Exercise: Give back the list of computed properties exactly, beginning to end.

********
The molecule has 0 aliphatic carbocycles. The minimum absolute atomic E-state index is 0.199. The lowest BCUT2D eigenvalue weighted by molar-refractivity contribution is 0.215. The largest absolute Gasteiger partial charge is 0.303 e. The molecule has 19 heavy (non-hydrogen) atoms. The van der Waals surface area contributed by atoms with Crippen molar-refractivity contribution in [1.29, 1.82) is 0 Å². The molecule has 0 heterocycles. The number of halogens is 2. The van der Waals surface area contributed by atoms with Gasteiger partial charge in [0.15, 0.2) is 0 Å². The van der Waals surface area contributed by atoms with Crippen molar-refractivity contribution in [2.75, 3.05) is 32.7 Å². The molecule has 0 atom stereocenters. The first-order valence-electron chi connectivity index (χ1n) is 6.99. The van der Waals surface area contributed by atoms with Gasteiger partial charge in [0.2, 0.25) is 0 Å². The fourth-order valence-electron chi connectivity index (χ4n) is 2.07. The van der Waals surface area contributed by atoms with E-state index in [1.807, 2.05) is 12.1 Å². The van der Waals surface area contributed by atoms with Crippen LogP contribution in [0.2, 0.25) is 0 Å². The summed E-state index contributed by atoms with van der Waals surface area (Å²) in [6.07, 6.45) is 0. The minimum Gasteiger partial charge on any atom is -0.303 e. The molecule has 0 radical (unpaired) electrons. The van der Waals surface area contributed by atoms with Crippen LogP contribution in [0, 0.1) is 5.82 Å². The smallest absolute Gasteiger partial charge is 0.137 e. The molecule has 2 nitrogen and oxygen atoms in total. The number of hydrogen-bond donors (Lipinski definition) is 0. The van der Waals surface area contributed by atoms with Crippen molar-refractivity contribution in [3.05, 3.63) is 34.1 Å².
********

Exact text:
The molecule has 0 aliphatic carbocycles. The minimum absolute atomic E-state index is 0.199. The lowest BCUT2D eigenvalue weighted by molar-refractivity contribution is 0.215. The largest absolute Gasteiger partial charge is 0.303 e. The molecule has 19 heavy (non-hydrogen) atoms. The van der Waals surface area contributed by atoms with Crippen molar-refractivity contribution in [1.29, 1.82) is 0 Å². The molecule has 0 heterocycles. The number of halogens is 2. The van der Waals surface area contributed by atoms with Gasteiger partial charge in [0.15, 0.2) is 0 Å². The van der Waals surface area contributed by atoms with Crippen molar-refractivity contribution in [2.75, 3.05) is 32.7 Å². The molecule has 0 atom stereocenters. The first-order valence-electron chi connectivity index (χ1n) is 6.99. The van der Waals surface area contributed by atoms with Gasteiger partial charge in [0.2, 0.25) is 0 Å². The fourth-order valence-electron chi connectivity index (χ4n) is 2.07. The van der Waals surface area contributed by atoms with E-state index in [1.807, 2.05) is 12.1 Å². The van der Waals surface area contributed by atoms with Crippen LogP contribution in [0.2, 0.25) is 0 Å². The summed E-state index contributed by atoms with van der Waals surface area (Å²) in [6.07, 6.45) is 0. The minimum Gasteiger partial charge on any atom is -0.303 e. The molecule has 0 radical (unpaired) electrons. The van der Waals surface area contributed by atoms with Crippen LogP contribution in [0, 0.1) is 5.82 Å². The smallest absolute Gasteiger partial charge is 0.137 e. The molecule has 2 nitrogen and oxygen atoms in total. The number of hydrogen-bond donors (Lipinski definition) is 0. The van der Waals surface area contributed by atoms with Crippen molar-refractivity contribution in [3.05, 3.63) is 34.1 Å².